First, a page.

Al Schmitt, Engineer-Mixer Who Won a Record 20 Grammys, Dies at 91

Al Schmitt, one of the most revered engineers and producers in the annals of the music business, has died at 91, multiple friends and associates have confirmed. No official statement or cause of death has been given.

Schmitt is believed to have received more Grammys for engineering — 20, not including Latin Grammys and a National Trustees Award — than anyone else in his field. In 2015, he received an even more rarefied honor for an engineer-mixer, a star on the Hollywood Walk of Fame.

Among his most recent projects were Willie Nelson’s “That’s Life,” released in February, and Diana Krall’s fall 2020 release “This Dream of You,” which he and Krall put together from sessions they worked on with the late producer Tommy LiPuma.

Highlights in his discography included Steely Dan’s “Aja” and Ray Charles’ “Genius Loves Company,” marking just two of the 10 occasions on which he received the Grammy for best engineered recording or best engineered album (non-classical). In the case of “Genius Loves Company,” a duets album that was Charles’ swan song, Schmitt also shared in its Grammy win for album of the year, as well as sharing the record of the year honors that went to Charles’ single, “Here We Go Again.”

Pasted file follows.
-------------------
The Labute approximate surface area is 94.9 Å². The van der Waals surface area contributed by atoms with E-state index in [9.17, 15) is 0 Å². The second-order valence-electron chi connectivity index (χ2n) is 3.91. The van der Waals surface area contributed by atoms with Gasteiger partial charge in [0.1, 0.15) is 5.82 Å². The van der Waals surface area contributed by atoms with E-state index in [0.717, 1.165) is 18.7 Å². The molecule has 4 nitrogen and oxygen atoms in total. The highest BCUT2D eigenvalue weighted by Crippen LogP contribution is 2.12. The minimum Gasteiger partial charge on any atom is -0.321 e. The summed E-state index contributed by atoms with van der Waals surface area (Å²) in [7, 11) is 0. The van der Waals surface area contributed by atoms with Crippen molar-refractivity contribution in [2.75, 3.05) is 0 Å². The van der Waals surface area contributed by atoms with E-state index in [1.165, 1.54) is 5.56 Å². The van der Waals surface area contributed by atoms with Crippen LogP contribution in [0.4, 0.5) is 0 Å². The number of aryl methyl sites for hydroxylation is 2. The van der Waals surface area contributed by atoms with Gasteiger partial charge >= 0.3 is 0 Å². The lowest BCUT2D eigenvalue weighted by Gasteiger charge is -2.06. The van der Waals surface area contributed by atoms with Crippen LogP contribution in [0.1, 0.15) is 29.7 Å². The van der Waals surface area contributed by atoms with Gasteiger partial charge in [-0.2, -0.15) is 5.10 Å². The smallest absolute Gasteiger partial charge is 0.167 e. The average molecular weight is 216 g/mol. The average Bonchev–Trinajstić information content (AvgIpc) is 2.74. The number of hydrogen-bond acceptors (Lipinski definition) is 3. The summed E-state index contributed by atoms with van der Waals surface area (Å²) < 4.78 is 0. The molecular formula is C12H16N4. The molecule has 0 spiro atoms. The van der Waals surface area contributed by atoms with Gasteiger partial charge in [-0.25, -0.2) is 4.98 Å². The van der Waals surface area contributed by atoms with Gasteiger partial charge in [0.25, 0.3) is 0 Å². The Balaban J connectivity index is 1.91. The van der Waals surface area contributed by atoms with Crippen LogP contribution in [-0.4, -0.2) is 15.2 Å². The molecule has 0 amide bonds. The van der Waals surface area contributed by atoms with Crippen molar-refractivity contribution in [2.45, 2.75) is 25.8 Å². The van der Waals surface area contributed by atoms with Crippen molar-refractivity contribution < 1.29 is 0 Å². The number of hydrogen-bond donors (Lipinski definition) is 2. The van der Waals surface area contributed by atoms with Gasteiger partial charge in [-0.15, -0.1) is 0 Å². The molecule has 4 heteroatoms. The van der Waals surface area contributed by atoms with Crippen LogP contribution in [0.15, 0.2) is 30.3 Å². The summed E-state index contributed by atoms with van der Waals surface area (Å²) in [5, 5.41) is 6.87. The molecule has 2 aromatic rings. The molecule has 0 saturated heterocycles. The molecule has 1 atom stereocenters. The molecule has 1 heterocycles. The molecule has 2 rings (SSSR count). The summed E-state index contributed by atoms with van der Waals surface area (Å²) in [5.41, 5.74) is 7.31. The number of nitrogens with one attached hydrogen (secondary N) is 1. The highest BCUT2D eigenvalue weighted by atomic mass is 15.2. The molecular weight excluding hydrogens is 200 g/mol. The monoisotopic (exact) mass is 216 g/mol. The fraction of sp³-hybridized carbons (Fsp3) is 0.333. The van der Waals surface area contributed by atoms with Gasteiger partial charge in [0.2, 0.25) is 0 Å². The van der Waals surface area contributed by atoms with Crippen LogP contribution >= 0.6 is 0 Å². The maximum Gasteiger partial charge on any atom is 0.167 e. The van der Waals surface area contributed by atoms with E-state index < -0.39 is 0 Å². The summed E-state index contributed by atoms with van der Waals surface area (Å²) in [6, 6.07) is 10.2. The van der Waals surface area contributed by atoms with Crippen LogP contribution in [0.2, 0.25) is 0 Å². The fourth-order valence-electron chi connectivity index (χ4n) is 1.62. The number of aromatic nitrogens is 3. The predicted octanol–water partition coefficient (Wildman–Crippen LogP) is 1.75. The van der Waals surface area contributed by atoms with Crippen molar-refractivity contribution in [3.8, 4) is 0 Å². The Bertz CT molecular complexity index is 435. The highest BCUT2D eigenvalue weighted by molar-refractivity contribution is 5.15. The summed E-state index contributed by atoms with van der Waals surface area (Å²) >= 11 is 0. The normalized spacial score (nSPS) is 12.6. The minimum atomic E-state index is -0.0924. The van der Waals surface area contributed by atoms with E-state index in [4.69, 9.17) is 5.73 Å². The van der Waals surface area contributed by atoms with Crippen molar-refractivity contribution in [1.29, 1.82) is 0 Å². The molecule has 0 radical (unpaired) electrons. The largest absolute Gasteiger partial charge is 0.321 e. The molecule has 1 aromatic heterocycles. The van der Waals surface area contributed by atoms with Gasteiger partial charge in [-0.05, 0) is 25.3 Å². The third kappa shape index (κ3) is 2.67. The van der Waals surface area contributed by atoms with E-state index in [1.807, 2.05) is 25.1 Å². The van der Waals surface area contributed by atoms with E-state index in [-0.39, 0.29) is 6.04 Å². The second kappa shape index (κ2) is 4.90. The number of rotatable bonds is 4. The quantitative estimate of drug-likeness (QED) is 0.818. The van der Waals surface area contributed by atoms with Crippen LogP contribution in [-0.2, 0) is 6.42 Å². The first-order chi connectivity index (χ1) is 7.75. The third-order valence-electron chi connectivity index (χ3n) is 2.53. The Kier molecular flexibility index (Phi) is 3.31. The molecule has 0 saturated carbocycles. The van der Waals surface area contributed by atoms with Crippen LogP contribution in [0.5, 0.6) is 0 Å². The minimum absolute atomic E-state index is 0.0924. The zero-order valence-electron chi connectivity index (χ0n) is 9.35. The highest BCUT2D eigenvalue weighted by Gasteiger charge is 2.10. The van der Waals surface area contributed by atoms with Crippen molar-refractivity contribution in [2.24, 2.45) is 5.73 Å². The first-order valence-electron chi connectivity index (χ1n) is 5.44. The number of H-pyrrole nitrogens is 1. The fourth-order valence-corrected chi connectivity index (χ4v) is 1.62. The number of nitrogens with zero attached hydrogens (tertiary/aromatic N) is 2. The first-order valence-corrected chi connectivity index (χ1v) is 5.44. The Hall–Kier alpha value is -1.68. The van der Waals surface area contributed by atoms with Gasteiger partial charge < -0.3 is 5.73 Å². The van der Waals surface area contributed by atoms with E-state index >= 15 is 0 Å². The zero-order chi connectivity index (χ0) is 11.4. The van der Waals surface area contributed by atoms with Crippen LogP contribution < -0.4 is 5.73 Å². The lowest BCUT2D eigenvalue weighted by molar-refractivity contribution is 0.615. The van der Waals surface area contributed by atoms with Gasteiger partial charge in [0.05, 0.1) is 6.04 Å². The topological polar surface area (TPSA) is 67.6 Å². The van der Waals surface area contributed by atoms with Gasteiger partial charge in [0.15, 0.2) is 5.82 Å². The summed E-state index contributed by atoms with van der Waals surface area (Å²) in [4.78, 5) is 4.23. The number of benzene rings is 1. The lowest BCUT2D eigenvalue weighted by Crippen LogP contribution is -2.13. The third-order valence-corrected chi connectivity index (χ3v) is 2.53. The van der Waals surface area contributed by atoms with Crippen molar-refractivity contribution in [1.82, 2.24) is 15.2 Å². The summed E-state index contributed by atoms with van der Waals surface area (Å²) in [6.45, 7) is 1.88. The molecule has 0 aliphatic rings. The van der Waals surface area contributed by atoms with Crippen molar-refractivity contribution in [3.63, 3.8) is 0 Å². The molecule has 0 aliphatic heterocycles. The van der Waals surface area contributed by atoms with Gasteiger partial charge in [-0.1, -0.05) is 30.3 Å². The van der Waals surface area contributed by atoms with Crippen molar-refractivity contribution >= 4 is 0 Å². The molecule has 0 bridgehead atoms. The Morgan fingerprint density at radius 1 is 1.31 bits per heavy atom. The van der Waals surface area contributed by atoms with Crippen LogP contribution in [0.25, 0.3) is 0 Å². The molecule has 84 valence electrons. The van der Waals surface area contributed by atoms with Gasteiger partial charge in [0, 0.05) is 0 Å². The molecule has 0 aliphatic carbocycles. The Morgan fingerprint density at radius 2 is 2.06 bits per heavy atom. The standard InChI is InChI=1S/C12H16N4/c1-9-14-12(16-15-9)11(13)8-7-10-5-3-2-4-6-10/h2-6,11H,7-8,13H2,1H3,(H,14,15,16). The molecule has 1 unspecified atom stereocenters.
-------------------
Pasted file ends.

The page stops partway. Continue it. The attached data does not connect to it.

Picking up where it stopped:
Schmitt won 20 Grammys out of 36 nominations, according to the Recording Academy website. His last two Grammy wins, in 2012-13, came for working with Paul McCartney on his album of standards, “Kisses on the Bottom,” and its “Live Kisses” home-video sequel.

The more than 150 gold or platinum records that bore his name in the credits included recordings by Henry Mancini, Sam Cooke, Frank Sinatra, Sammy Davis, Jr., Natalie Cole, Thelonious Monk, Elvis Presley, Madonna and Michael Jackson.

“Gonna miss you bad Al Schmitt!” tweeted Steve Lukather of Toto, whose Grammy win for album of the year for “Toto IV” was shared with Schmitt. “Loved you since 1977 and there will never be another… Today sounds a lot less good.:

“Al Schmitt was the guy,” said Alan Elliott, who had been working with Schmitt on preparing a project. “He helped define the sound of Los Angeles — the cool of Mancini and Cal Tjader, the joy of Sam Cooke, the swag of Elvis in Hollywood, the swing of Sinatra, and when Paul McCartney and Bob Dylan wanted to sound like their heroes, they worked with Al Schmitt. He was a joy to be with, always humble and ready, and we all will miss his genius as well as his decency.”

Schmitt was the primary subject of a 2016 documentary, “The Art of Recording a Big Band,” recorded at Capitol Studios, where he did much of his work.

More to come…